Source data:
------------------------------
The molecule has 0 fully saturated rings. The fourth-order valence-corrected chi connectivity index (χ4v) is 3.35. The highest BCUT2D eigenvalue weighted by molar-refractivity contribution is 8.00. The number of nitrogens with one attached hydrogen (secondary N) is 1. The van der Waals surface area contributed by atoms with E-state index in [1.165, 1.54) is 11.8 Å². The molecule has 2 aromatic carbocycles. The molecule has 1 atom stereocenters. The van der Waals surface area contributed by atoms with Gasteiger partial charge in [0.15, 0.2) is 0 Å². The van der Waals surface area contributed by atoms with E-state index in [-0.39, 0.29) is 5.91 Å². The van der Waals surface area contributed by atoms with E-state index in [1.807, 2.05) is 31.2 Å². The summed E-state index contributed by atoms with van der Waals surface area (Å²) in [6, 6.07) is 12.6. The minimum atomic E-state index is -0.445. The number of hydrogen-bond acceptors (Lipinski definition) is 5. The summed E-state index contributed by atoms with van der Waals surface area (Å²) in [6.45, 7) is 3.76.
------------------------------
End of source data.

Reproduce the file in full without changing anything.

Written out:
The molecule has 0 fully saturated rings. The fourth-order valence-corrected chi connectivity index (χ4v) is 3.35. The highest BCUT2D eigenvalue weighted by molar-refractivity contribution is 8.00. The number of nitrogens with one attached hydrogen (secondary N) is 1. The van der Waals surface area contributed by atoms with E-state index in [1.165, 1.54) is 11.8 Å². The molecule has 2 aromatic carbocycles. The molecule has 1 atom stereocenters. The van der Waals surface area contributed by atoms with Gasteiger partial charge in [0.15, 0.2) is 0 Å². The van der Waals surface area contributed by atoms with E-state index in [-0.39, 0.29) is 5.91 Å². The van der Waals surface area contributed by atoms with E-state index in [1.807, 2.05) is 31.2 Å². The summed E-state index contributed by atoms with van der Waals surface area (Å²) in [6, 6.07) is 12.6. The minimum atomic E-state index is -0.445. The number of hydrogen-bond acceptors (Lipinski definition) is 5. The summed E-state index contributed by atoms with van der Waals surface area (Å²) in [6.45, 7) is 3.76.